Northampton toddler had 39 recent injuries at time of death, court hears as murder trial starts

The Raphael Kennedy trial began today at Northampton Crown Court
The Raphael Kennedy trial began today at Northampton Crown Court

A two-year-old boy allegedly murdered by his father in Northampton had "at least 39 recent external injuries" at the time of his death, a Crown Court jury was told today.

Prosecutor Jonas Hankin QC told Northampton Crown Court that Dylan was in severe pain before his father Raphael Kennedy, 30, called an ambulance.

The jury heard that a delay between the time the injuries were caused (believed to be around 11am) and the calling of the ambulance at 12.32pm likely contributed to the toddler's death.

Kennedy denies murder and his trial began at Northampton Crown Court today, Monday.

"On December 15, 2017, while in the sole care of his father, Mr Raphael Kennedy, two-year-old Dylan collapsed into cardio-respiratory failure," said Mr Hankin.

"The post-mortem examination revealed multiple lacerations to his liver as well as substantial bleeding into the abdominal cavity.

"The cause of his death was ultimately declared to be blunt force abdominal injury.

"The post-mortem examination, histology and radiological examinations also revealed at least 15 rib fractures and they were of at least three different ages, indicating - say the prosecution - that Dylan had sustained multiple episodes of abusive trauma."

Unemployed Kennedy is accused of kicking and/or punching his son and at some stage beating him with a weapon based on 'tram-track' bruising to Dylan's arms, a type of mark caused by a thin, straight object like a rod or cable.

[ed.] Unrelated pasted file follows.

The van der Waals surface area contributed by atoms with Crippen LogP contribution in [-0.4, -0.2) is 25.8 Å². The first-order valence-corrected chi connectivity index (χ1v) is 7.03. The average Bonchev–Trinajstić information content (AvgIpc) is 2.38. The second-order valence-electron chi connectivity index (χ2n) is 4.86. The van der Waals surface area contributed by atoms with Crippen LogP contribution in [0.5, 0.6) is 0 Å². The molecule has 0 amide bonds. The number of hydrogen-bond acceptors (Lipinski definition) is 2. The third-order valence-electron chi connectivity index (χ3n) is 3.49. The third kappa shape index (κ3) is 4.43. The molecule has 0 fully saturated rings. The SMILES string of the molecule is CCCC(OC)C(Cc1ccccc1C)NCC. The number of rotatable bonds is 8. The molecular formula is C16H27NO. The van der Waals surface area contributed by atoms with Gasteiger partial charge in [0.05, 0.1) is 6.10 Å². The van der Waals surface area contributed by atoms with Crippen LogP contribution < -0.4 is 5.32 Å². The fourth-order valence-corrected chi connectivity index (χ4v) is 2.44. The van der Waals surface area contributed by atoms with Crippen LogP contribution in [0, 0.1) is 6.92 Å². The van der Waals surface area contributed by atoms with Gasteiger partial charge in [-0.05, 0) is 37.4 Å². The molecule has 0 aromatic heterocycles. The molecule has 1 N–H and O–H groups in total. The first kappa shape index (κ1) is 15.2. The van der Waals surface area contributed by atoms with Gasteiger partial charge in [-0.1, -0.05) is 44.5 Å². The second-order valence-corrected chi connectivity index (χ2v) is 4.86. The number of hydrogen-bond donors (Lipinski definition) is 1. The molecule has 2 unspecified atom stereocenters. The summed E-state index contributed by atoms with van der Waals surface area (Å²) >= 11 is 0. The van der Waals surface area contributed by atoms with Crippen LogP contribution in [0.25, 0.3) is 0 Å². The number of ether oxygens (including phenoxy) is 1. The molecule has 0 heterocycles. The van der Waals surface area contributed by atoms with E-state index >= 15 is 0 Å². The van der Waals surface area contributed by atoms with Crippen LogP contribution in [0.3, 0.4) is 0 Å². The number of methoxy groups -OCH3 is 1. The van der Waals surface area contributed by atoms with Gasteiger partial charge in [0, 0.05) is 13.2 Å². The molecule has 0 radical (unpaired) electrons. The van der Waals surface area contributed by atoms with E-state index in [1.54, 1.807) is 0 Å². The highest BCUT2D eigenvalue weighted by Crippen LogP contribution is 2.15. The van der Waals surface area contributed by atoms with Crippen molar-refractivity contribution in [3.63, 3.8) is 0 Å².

The defendant denies murdering his son at an address in Arthur Street, Kingsthorpe, where heroin, cocaine and cannabis were found by police.

"The prosecution says that Dylan was subjected to a sustained and vicious assault, involving kicks and or punches and the use of a weapon," said Mr Hankin.

"Such as the viciousness of the assault that caused Dylan's fatal injuries, Mr Kennedy must have intended to cause Dylan really serious harm."

He added: "Dylan would have appeared extremely distressed. The injuries to the abdomen would have caused severe pain and would have made it difficult for him to stand up or walk.

"The rip fractures would have made it difficult for Dylan to breathe without pain."

Kennedy found out he was Dylan's father on September 28, 2017, by DNA testing, months before the toddler's death.

The trial continues.